According to a recent food-waste management webinar hosted by the USEPA, 97,000 billion pounds of food annually — or about 3,000 pounds a second — gets discarded in the United States, most of it headed for methane-spewing landfills. Landfills are the largest human-related source of methane in the U.S., representing 34 percent of all emissions of a noxious gas that packs 21 times more global warming potential than CO2, EPA Region 5 presenter Chris Newman informed more than 200 webinar participants representing 30 U.S. states and Canada. This level of food waste, he said, encompasses more than 25 percent of our food supply and represents a $100 billion annual hit on our economy. To help residences, business and institutions – anywhere food is consumed – reduce food waste, the EPA has launched a Food Waste Management Calculator. The online tool helps those who deal with food on a daily basis set up a waste profile, learn about and evaluate preferred diversion methods and compare cost estimates for disposal versus alternative scenarios. The calculator gives food-service professionals an easy tool for tracking data so they can identify culprits such as overproduction and trim waste. “Since we began to track it, we’ve reduced waste by 66.2 percent,” said Swedish Medical Center Executive Chef Eric Eisenberg. What’s nice about the calculator, Eisenberg told webinar participants, is that you can utilize it for projecting different scenarios and use the professional report generated to justify compost infrastructure investments to administrators (you will need to open an Excel file to use the calculator). According to the EPA website: “The Calculator demonstrates that environmentally and socially responsible food waste management is cost-effective for many facilities and waste streams. The more you know about your current waste management costs, the more accurate the calculator’s estimate will be, but default values are provided for many variables.” Find that calculator at:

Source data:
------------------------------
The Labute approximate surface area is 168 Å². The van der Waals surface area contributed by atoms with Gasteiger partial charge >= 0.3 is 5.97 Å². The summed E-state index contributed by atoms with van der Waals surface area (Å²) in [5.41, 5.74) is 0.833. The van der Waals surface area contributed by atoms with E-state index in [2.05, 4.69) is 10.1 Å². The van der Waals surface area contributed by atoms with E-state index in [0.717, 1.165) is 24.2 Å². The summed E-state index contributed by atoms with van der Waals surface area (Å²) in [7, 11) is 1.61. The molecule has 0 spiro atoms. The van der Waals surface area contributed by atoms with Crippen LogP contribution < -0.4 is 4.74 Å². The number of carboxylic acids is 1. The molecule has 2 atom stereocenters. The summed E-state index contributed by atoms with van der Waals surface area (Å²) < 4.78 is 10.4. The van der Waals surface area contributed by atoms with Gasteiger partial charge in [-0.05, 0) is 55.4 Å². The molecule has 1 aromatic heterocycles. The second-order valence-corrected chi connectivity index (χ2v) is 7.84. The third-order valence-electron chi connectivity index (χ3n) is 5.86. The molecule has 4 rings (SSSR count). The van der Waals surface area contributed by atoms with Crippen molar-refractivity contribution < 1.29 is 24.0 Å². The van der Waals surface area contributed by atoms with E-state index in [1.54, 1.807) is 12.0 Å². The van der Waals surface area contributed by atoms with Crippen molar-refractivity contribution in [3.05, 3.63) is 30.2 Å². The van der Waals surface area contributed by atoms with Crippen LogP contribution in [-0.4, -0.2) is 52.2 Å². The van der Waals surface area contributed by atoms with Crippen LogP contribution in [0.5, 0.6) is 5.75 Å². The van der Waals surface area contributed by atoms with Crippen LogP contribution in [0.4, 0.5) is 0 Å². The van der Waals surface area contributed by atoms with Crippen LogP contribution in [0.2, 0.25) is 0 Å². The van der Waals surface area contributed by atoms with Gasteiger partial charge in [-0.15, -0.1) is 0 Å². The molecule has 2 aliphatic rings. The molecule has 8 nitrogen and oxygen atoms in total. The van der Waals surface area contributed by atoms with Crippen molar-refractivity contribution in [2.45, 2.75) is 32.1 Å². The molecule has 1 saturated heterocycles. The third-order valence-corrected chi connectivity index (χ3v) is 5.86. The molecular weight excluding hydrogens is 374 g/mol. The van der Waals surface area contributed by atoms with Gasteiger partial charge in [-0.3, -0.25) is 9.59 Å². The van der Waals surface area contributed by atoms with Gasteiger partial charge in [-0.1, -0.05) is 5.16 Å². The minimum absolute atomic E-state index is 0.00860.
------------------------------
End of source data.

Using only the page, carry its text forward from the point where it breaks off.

Article Correction
An article in the July 2010 issue of BioCycle, “Compost-Based Growing System Sprouts Innovation,” profiled a community garden project started by Somali Bantu refugees in Syracuse, New York. Filtrexx International’s Garden Soxx are used in the garden, which is located on property owned by Tompkins USA. The article reported that Filtrexx had purchased Tompkins USA, which is incorrect. Filtrexx International partnered with Tompkins in establishing the Somali Bantu gardens.

Two Indian States Plan To Grow Completely Organic
Two of India’s 28 states, Kerala and Sikkim, recently announced plans to grow all organic. In the southern state of Kerala, the first phase of the 10-year transition from chemicals to compost will involve more than 30,000 hectares (over 66,000 acres) of farmland, according to The Hindu Business Line. The new policy will encourage formation of organic farming peer-to-peer groups and cooperatives to exchange ideas and information related to cultivation, input production, certification and marketing of organic products. The program will also include financial assistance and is based upon economic considerations as well as soil and water conservation goals. The Kerala Agriculture University and other research institutions have been encouraged to develop mutually beneficial learning partnerships with local farmers, creating models that rely less on outside inputs and more on techniques such as crop rotation, cover crops, green manures and farm-generated compost.